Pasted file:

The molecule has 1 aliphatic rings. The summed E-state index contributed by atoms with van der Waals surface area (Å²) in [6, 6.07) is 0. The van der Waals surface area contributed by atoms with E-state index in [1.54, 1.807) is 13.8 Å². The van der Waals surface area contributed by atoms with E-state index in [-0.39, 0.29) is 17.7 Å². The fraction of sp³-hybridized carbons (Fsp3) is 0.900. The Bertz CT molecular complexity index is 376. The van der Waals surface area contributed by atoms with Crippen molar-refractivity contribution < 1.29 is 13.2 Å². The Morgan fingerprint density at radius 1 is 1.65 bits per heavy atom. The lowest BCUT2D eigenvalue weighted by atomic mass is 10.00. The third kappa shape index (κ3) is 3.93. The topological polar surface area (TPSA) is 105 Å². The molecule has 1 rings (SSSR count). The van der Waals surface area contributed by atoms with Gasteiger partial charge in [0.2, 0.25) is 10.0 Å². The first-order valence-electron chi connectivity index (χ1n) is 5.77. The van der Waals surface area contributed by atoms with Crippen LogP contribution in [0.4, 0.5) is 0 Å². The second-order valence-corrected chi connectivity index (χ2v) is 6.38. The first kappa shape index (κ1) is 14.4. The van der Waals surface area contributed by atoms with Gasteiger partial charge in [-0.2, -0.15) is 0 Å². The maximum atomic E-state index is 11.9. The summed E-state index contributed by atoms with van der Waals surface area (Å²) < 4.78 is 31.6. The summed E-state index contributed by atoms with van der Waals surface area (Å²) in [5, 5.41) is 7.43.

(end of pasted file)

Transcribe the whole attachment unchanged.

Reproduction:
The molecule has 1 aliphatic rings. The summed E-state index contributed by atoms with van der Waals surface area (Å²) in [6, 6.07) is 0. The van der Waals surface area contributed by atoms with E-state index in [1.54, 1.807) is 13.8 Å². The van der Waals surface area contributed by atoms with E-state index in [-0.39, 0.29) is 17.7 Å². The fraction of sp³-hybridized carbons (Fsp3) is 0.900. The Bertz CT molecular complexity index is 376. The van der Waals surface area contributed by atoms with Crippen molar-refractivity contribution < 1.29 is 13.2 Å². The Morgan fingerprint density at radius 1 is 1.65 bits per heavy atom. The lowest BCUT2D eigenvalue weighted by atomic mass is 10.00. The third kappa shape index (κ3) is 3.93. The topological polar surface area (TPSA) is 105 Å². The molecule has 1 rings (SSSR count). The van der Waals surface area contributed by atoms with Gasteiger partial charge in [0.2, 0.25) is 10.0 Å². The first-order valence-electron chi connectivity index (χ1n) is 5.77. The van der Waals surface area contributed by atoms with Crippen LogP contribution in [0.4, 0.5) is 0 Å². The second-order valence-corrected chi connectivity index (χ2v) is 6.38. The first kappa shape index (κ1) is 14.4. The van der Waals surface area contributed by atoms with Gasteiger partial charge in [-0.2, -0.15) is 0 Å². The maximum atomic E-state index is 11.9. The summed E-state index contributed by atoms with van der Waals surface area (Å²) < 4.78 is 31.6. The summed E-state index contributed by atoms with van der Waals surface area (Å²) in [5, 5.41) is 7.43.